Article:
In another aspect, a method of transferring information between a customer and a supplier includes accessing one of a customer system and a supplier system, and identifying information residing on one of the customer system and the supplier system. A transfer of the identified information is then requested so that the identified information is transferred over the communications network. In still another aspect, a method of accessing a customer-supplier manufacturing support system includes authorizing a user to gain access to the system, and selecting a desired functional operation on the system. The selected functional operation is then transmitted.

BRIEF DESCRIPTION OF THE DRAWINGS

Preferred and alternate embodiments of the present invention are described in detail below with reference to the following drawings.

FIG. 1 is a customer-supplier manufacturing support system according to an embodiment of the invention;

FIG. 2 is a flowchart that describes a method of transferring information between a customer and a supplier according to an embodiment of the invention;

FIG. 3 is a flowchart that describes a method of accessing the customer-supplier manufacturing support system of FIG. 1, according to another embodiment of the invention;

FIG. 4 is a graphical user interface for accessing the customer-supplier manufacturing support system of FIG. 1, according to another embodiment of the invention;

FIG. 5 is a graphical user interface for accessing the customer-supplier manufacturing support system of FIG. 1, according to another embodiment of the invention; and

FIG. 6 is a graphical user interface for accessing the customer-supplier manufacturing support system of FIG. 1, according to another embodiment of the invention.

DETAILED DESCRIPTION OF THE INVENTION

The present invention relates generally to systems and methods for exchanging information between a supplier and a customer in a manufacturing environment. Many specific details of certain embodiments of the invention are set forth in the following description and in FIGS. 1 through 6. One skilled in the art, however, will understand that the present invention may have additional embodiments, or that the present invention may be practiced without several of the details described in the following description and drawings.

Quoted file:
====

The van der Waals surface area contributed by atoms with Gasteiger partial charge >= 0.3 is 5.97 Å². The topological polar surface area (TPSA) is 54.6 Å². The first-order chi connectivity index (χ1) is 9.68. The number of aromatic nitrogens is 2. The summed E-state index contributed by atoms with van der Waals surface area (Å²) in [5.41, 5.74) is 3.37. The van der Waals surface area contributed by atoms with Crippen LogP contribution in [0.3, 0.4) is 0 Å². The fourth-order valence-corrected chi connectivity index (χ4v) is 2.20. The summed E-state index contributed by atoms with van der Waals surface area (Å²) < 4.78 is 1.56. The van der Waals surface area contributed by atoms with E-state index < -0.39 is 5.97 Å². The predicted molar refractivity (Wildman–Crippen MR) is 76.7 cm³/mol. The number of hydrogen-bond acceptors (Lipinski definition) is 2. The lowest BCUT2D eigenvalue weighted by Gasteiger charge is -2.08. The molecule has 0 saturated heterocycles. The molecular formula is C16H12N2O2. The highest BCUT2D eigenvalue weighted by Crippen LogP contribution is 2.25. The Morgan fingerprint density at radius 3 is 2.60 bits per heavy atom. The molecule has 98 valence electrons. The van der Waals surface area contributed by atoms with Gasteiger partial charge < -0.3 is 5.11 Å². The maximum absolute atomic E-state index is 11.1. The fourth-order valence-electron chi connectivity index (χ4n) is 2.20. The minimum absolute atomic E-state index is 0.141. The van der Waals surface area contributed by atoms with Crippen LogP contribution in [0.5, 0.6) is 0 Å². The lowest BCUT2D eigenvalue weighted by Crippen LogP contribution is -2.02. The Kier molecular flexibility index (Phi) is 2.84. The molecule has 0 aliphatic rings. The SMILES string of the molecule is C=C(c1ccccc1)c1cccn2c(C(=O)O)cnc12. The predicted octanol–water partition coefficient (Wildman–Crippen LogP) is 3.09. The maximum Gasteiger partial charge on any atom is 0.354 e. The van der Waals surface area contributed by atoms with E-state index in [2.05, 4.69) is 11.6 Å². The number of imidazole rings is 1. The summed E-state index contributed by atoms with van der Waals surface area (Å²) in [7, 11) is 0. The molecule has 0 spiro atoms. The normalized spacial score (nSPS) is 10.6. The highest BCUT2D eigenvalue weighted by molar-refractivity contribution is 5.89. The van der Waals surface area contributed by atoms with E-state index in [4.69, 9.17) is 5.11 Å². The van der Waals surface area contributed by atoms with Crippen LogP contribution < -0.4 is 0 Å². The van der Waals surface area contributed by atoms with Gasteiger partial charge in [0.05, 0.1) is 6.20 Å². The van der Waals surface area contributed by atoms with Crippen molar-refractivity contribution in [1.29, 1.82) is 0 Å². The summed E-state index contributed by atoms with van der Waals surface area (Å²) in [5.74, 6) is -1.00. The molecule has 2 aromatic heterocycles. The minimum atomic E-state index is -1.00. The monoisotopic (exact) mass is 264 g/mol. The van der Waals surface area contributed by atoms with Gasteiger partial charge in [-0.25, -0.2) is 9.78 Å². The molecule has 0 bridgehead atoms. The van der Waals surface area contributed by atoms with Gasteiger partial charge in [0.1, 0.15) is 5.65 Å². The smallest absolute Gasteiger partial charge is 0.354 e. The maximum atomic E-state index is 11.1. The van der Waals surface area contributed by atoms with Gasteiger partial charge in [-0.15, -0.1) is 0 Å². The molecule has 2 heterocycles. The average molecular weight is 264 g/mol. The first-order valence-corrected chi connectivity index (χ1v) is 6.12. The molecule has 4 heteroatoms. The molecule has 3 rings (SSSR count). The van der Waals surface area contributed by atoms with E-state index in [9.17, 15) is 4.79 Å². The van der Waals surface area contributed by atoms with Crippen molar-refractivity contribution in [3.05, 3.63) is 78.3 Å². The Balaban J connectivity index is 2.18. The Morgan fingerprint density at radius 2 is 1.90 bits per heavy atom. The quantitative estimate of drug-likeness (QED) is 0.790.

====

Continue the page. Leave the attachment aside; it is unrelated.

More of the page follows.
In general, systems and methods in accordance with the present invention may advantageously enable the secure, bi-directional transfer of information between a supplier and a customer for the exchange of multiple types of information, including, for example, engineering Computer Aided Design (CAD) information, machine instruction Computer Aided Manufacturing (CAM) information, quality, scheduling, and performance information. Embodiments of the present invention may utilize encryption, and may provide protected access through the use of passwords or other identifier information. Furthermore, embodiments of the present invention may enable the distribution of information to non-stationary locations in support of customer requirements, such as, for example, the immediate replacement of damaged parts.

FIG. 1 is a customer-supplier manufacturing support system 10 according to an embodiment of the invention. In the following discussion, “customer” will be understood to represent an entity or organization that receives goods, data and/or services from a “supplier”. Accordingly, the customer generally defines the product, in terms of design data, product specifications, or other similar information. In contrast, the supplier generally receives the design data and product specifications and responds to the information provided to periodically provide a product to the customer. The customer and the supplier may be different divisions or portions of a single business entity, or alternately, the customer and the supplier may be separate business entities. In either case, the system 10 includes a customer system 12 that is typically positioned at a customer's physical location. The customer system 12 includes a customer processor 14 operable to receive programmed instructions and data, and to process the data according to the received instructions. The customer processor 14 is further coupled to a mass storage device 16, such as a disk drive. The mass storage device 16 may be internal to the processor 14 (not shown in FIG. 1), or it may be external to the processor 14 (as shown in FIG. 1), and is generally configured to securely store data. The customer system 12 also includes an input/output device coupled to the customer processor 14, which may comprise a visual display terminal 18 that allows information generated by the customer system 12 to be viewed, and that also permits information to be transferred to the customer system 12, by means of a keyboard, a touch screen apparatus, a mouse, or other similar devices. The customer processor 14 in combination with the visual display terminal 18 may be programmed to enable multiple simultaneous views, known commonly as “windows”, to provide a user with visual access to multiple processes. Information may be exchanged with the customer processor 14 through an internal communications port 20 that is operable to communicate with the internal data sources maintained by the customer. Accordingly, the internal communications port 20 may be configured to exchange data 22 with a local area network (LAN), an Ethernet, a modem coupler, or any other communications system maintained by the customer.